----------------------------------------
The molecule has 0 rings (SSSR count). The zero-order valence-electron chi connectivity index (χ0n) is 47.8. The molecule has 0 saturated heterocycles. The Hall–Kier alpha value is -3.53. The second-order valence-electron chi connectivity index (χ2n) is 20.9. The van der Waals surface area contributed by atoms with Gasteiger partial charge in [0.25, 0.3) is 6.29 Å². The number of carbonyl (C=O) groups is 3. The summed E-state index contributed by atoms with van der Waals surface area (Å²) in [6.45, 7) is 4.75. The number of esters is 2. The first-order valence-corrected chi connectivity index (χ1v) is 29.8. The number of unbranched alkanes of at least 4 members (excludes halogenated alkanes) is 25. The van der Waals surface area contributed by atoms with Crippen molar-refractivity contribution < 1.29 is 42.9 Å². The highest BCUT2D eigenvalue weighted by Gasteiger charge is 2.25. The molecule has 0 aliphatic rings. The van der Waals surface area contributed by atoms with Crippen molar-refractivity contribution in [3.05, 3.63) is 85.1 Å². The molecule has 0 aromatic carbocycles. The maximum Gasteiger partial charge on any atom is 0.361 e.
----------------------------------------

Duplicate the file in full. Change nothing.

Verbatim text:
The molecule has 0 rings (SSSR count). The zero-order valence-electron chi connectivity index (χ0n) is 47.8. The molecule has 0 saturated heterocycles. The Hall–Kier alpha value is -3.53. The second-order valence-electron chi connectivity index (χ2n) is 20.9. The van der Waals surface area contributed by atoms with Gasteiger partial charge in [0.25, 0.3) is 6.29 Å². The number of carbonyl (C=O) groups is 3. The summed E-state index contributed by atoms with van der Waals surface area (Å²) in [6.45, 7) is 4.75. The number of esters is 2. The first-order valence-corrected chi connectivity index (χ1v) is 29.8. The number of unbranched alkanes of at least 4 members (excludes halogenated alkanes) is 25. The van der Waals surface area contributed by atoms with Crippen molar-refractivity contribution < 1.29 is 42.9 Å². The highest BCUT2D eigenvalue weighted by Gasteiger charge is 2.25. The molecule has 0 aliphatic rings. The van der Waals surface area contributed by atoms with Crippen molar-refractivity contribution in [3.05, 3.63) is 85.1 Å². The molecule has 0 aromatic carbocycles. The maximum Gasteiger partial charge on any atom is 0.361 e.